Wary of a change of administrations south of the border? Or simply can’t wait to see the back of our neighbour’s commander in chief? No matter one’s stance, all can agree that the markets are about to get extra frothy. But which stocks are the greatest liabilities should the status quo be upheld?
Trim these stocks for a “Red November”
A Republican victory this November will potentially see oil stocks rocketing and cannabis stocks going firmly in the trash. Whether you like him or loathe him, anybody expecting a Donald Trump win should act accordingly.
The markets are also unlikely to favour stocks that are viewed as at-risk from cross-border North American tariffs. While Canada wasn’t as ostracized as China by Trump’s trade wars, she nevertheless suffered a few bruises. A perceived tariff risk could persist given a second Republican term in office. Forward-looking investors may therefore want to reduce exposure to at-risk categories.
Rail stocks fall into this bracket. CP Rail has seen a lot of momentum this year, making it most at risk from a correction. If investors wish to hold onto rail exposure in a portfolio (and they should), its competitor is an appropriate candidate. CN Rail hasn’t been run as far; it has less downside potential, and it’s also intrinsically better value for money.
Names to trim ahead of November also include pot stock favourites Canopy Growth and Village Farms International. Contrarians will have noted that cannabis stocks soared this month on the assertion that a Democrat administration would decriminalize marijuana. That pot stock boost has been useful to gauge the market’s election expectations. But it also puts this asset class in a very precarious position.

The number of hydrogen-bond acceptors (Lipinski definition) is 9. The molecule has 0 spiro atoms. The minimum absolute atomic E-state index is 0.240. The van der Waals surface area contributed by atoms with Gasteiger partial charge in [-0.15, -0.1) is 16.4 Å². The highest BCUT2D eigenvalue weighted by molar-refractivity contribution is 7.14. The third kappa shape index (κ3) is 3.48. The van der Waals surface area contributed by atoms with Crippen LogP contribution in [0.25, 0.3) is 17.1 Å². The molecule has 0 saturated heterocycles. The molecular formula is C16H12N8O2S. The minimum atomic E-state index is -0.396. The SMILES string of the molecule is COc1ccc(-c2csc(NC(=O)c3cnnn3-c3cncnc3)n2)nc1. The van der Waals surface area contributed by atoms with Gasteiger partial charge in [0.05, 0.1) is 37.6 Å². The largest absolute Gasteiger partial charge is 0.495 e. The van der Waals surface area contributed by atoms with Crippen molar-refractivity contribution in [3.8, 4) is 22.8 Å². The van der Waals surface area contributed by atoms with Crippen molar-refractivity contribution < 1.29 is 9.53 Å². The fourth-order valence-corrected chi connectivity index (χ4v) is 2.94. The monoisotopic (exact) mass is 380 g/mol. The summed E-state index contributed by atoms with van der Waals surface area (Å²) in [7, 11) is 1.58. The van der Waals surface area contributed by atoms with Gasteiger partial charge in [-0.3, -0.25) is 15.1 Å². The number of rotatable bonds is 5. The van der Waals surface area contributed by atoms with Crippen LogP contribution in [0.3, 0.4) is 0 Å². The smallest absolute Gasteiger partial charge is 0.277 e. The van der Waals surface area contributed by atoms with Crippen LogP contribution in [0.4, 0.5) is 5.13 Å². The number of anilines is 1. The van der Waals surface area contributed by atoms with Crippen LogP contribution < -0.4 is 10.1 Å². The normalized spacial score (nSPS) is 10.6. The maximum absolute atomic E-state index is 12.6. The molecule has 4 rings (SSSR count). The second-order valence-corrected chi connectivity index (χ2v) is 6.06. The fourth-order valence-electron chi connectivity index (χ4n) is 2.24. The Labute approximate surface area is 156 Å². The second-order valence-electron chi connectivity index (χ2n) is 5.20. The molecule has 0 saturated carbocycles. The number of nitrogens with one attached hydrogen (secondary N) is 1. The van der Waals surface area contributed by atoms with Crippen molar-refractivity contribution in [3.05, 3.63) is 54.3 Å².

Super-long-term investors may want to start making a wish list of stocks to buy during a market crash. The green power sector has been advancing with leaps and bounds in the last couple of years and could be a focal point for growth investors over the next four years — no matter who’s in office.
Swap some tech for green power
Bullish on a blue tsunami? It still makes sense to adjust your personal investment portfolio to absorb a Republican win this fall. Green power investors may want to take a wait-and-see attitude. However, given the growth potential for this global trend, adding shares in diversified names such as Algonquin Power & Utilities is a low-risk play.
Either way, though, it’s going to be a highly volatile final quarter. Tech stocks are looking extremely fragile right now. We’ve already seen several tech stock selloffs this year. The most recent is still underway, triggered by a range of stressors encompassing overvaluation, vaccine hopes, oil volatility, and election chicanery. This week has seen top tech stocks from Shopify to Twitter shed a few percentage points amid a broader selloff.
Growth investors may want to start trimming overvalued tech stocks now, therefore. In the meantime, making a wish list of green energy stocks to buy on weakness will allow investors to stay ahead of the game during high market volatility.
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Fool contributor Victoria Hetherington has no position in any of the stocks mentioned. David Gardner owns shares of Canadian National Railway. Tom Gardner owns shares of Shopify and Twitter. The Motley Fool owns shares of and recommends Canadian National Railway, Shopify, Shopify, and Twitter. The Motley Fool owns shares of Village Farms International, Inc. The Motley Fool recommends Canadian National Railway.